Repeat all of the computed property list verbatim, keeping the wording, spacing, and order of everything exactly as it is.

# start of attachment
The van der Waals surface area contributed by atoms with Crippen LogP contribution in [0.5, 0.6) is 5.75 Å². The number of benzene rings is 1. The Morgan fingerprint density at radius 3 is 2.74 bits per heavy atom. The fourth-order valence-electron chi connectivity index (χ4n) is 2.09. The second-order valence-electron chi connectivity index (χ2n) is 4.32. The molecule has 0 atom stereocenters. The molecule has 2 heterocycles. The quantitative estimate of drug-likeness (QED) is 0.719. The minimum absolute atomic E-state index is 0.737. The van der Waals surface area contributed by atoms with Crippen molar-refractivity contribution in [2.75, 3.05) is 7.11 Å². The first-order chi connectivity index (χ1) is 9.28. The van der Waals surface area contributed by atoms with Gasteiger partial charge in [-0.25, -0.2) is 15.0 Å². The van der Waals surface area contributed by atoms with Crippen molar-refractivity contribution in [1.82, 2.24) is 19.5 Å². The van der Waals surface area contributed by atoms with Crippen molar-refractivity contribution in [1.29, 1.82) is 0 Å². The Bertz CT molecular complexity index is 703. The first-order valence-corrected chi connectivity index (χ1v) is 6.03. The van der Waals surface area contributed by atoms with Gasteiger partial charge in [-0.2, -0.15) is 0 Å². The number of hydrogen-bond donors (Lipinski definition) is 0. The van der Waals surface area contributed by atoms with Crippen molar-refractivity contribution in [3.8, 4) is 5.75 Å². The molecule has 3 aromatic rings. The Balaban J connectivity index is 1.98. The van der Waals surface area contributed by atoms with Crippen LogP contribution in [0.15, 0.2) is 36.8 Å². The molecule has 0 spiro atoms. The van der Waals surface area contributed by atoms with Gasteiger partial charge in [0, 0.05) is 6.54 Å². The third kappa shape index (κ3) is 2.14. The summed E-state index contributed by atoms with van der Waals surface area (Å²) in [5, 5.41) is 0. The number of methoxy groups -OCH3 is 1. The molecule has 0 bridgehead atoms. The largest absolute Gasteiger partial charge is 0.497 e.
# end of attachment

The van der Waals surface area contributed by atoms with Crippen LogP contribution in [0.5, 0.6) is 5.75 Å². The number of benzene rings is 1. The Morgan fingerprint density at radius 3 is 2.74 bits per heavy atom. The fourth-order valence-electron chi connectivity index (χ4n) is 2.09. The second-order valence-electron chi connectivity index (χ2n) is 4.32. The molecule has 0 atom stereocenters. The molecule has 2 heterocycles. The quantitative estimate of drug-likeness (QED) is 0.719. The minimum absolute atomic E-state index is 0.737. The van der Waals surface area contributed by atoms with Crippen molar-refractivity contribution in [2.75, 3.05) is 7.11 Å². The first-order chi connectivity index (χ1) is 9.28. The van der Waals surface area contributed by atoms with Gasteiger partial charge in [-0.25, -0.2) is 15.0 Å². The van der Waals surface area contributed by atoms with Crippen molar-refractivity contribution in [1.82, 2.24) is 19.5 Å². The van der Waals surface area contributed by atoms with Crippen molar-refractivity contribution in [1.29, 1.82) is 0 Å². The Bertz CT molecular complexity index is 703. The first-order valence-corrected chi connectivity index (χ1v) is 6.03. The van der Waals surface area contributed by atoms with Gasteiger partial charge in [-0.2, -0.15) is 0 Å². The number of hydrogen-bond donors (Lipinski definition) is 0. The van der Waals surface area contributed by atoms with Crippen molar-refractivity contribution in [3.8, 4) is 5.75 Å². The molecule has 3 aromatic rings. The Balaban J connectivity index is 1.98. The van der Waals surface area contributed by atoms with Crippen LogP contribution in [0.15, 0.2) is 36.8 Å². The molecule has 0 spiro atoms. The van der Waals surface area contributed by atoms with Gasteiger partial charge in [0, 0.05) is 6.54 Å². The third kappa shape index (κ3) is 2.14. The summed E-state index contributed by atoms with van der Waals surface area (Å²) in [5, 5.41) is 0. The number of methoxy groups -OCH3 is 1. The molecule has 0 bridgehead atoms. The largest absolute Gasteiger partial charge is 0.497 e.